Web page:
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posted by LaminatorX on Wednesday February 26 2014, @09:31PM   Printer-friendly
from the Negative-never-felt-so-good dept.

AnonTechie writes:

"A paper strip can sample urine for signs of tumors in the body. The cancer-detecting strip could one day make it simpler and more affordable to detect some cancers at an early stage. Unlike communicable infections like HIV and tuberculosis, signals from tumor proteins are difficult to detect. To get around that problem, the researchers created nano-scale biomarkers that can be injected into the bloodstream. Each marker is designed to interact with specific proteins that are produced by cancer cells. When the two meet, the proteins snip off tiny fragments of the marker. Those fragments eventually find their way into the urine. The test works like a pregnancy test; a person urinates on a paper strip coated with antibodies that can detect the marker fragments. If the fragments are present, the paper displays a line indicating the presence of cancer tissue in the body. Altogether, the process takes about an hour."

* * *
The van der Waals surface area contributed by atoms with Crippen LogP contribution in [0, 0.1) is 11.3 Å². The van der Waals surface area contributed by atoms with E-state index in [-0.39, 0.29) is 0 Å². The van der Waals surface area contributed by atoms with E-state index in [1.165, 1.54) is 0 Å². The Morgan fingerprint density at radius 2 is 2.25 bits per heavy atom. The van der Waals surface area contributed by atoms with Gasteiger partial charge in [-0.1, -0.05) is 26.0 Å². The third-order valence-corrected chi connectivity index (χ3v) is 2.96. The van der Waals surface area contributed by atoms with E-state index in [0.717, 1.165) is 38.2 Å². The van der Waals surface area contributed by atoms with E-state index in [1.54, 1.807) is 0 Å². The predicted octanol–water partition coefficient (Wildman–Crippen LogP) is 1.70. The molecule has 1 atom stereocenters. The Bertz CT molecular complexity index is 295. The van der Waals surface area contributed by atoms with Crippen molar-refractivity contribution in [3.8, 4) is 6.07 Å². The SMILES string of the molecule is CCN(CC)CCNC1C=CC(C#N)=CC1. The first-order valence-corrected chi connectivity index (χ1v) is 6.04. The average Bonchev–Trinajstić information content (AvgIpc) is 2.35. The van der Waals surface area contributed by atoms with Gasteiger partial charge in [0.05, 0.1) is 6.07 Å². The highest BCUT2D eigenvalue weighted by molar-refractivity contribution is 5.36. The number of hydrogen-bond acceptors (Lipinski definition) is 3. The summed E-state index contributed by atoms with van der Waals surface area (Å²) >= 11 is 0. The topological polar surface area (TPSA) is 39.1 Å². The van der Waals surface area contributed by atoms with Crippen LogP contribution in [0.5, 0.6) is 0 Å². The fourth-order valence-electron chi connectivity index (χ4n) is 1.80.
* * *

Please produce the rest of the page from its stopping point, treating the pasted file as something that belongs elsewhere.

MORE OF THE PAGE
[ED Note: Link is to an abstract. PDF with more detailed info here.]

 
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  • (Score: 4, Informative) by c0lo on Wednesday February 26 2014, @10:59PM

    by c0lo (156) on Wednesday February 26 2014, @10:59PM (#7610) Journal

    The interesting question of course would be what the price of such a test would be

    No info on the injectable part, but some info on the companion test in the linked PDF:

    Companion Diagnostic Cost Analyses.
    Approximate costs for materials and labor costs to produce LFAs were based on estimates from a technical document by LFA materials' manufacturer Bangs Laboratories (5). The majority of costs are packaging and assembly, and the major variable costs are due to the specific antibodies used and region of manufacture, resulting in a raw material cost of roughly $0.60 and an assembled product cost of less than $2.

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  • (Score: 1) by Yow on Wednesday February 26 2014, @11:29PM

    by Yow (1637) on Wednesday February 26 2014, @11:29PM (#7632)

    Money is always the thing. Healthcare as business is always in the mix. Can't just evaluate the science anymore...